Far from solving all your problems, if you rely on government to solve your cyber-security problems, I think you’re more likely to end up with restricted access to the Internet and someone other than hackers evaluating your communications. And I mean this is a possibility not only from your own national government but due to future international “cooperation” among governments.
Here are five reasons why you have to build your own cyber-protection capabilities rather than relying on governments to solve any of your security (and cyber-attack) problems for you. And you have to be vigilant and aware of what’s going on that might put governments even more in control of your online communications, reducing the options you have available to communicate privately with others as well as to defend yourself.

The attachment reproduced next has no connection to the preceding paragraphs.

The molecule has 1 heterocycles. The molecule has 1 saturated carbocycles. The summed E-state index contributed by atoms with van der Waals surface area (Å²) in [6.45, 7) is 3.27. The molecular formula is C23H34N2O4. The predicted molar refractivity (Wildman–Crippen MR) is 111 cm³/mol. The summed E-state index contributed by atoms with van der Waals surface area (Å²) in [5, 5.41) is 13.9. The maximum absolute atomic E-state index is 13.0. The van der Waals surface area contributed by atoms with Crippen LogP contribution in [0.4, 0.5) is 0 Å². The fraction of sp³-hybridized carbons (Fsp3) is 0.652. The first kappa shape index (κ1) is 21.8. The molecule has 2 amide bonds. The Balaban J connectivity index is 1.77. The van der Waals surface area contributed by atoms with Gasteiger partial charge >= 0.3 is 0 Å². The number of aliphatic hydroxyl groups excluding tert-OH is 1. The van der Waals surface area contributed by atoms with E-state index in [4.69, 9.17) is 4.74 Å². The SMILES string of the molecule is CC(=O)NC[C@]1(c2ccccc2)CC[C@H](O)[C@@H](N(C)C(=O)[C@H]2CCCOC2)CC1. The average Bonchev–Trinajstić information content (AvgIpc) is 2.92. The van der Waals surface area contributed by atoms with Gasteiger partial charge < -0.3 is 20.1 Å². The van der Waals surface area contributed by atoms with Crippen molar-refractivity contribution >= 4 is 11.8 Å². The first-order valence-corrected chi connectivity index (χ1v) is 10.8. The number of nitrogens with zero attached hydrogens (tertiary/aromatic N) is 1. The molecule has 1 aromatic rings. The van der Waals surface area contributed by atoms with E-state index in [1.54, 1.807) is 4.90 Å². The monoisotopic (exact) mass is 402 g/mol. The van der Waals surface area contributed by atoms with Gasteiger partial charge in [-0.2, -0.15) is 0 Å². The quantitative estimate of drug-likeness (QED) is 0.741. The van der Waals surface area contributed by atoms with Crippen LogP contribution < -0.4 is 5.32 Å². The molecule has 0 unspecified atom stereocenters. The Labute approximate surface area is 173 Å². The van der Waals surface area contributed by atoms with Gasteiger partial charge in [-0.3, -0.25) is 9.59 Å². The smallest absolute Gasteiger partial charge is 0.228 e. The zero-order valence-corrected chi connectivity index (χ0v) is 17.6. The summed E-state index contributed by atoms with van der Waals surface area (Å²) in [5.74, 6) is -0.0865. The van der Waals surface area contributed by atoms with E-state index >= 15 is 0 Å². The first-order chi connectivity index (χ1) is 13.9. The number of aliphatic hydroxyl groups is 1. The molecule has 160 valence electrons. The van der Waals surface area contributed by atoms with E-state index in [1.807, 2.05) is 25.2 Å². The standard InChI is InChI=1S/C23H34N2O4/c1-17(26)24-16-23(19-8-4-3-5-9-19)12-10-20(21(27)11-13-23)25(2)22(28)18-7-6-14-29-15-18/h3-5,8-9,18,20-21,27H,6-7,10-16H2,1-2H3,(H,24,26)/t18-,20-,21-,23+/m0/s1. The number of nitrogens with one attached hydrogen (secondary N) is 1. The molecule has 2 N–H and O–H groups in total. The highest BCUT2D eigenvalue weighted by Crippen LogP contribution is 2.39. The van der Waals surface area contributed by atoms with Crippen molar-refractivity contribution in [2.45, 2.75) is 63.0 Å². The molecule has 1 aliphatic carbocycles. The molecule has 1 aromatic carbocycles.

- Government behavior recently shows that ultimately they (all?) want online communications to be available for them to read, even if they’re encrypted. The excuse is that terrorists and traitors use encrypted channels and therefore all communications must be readable by the authorities. Thus countries are fighting to secure warrantless wiretapping[1. Here’s what the EFF says on warrantless wiretapping – this is a great jumping off point for info], and to get hold of encryption keys (RIM/Blackberry[2. This has been going on for a couple of years with RIM/Blackberry, here Bruce Schneier tells us what the issue was as early as 2008.], Google[3. Read article about Google’s response in Economic Times (India) 16 December, 2010], etc.) so they can read Internet traffic.
- Some governments (certainly the US that we know of) are already copying your communications into their data storage for later correlation and reference [4. Download the EFF release on AT&T diverting fiberoptic traffic in San Francisco to the NSA.]. ISPs and telcos have gigabit taps in place at interconnect facilities that give government agencies unfettered access to the entire information flow. I know from secondhand reports that this happens in other countries—you can google-around for more leads on that.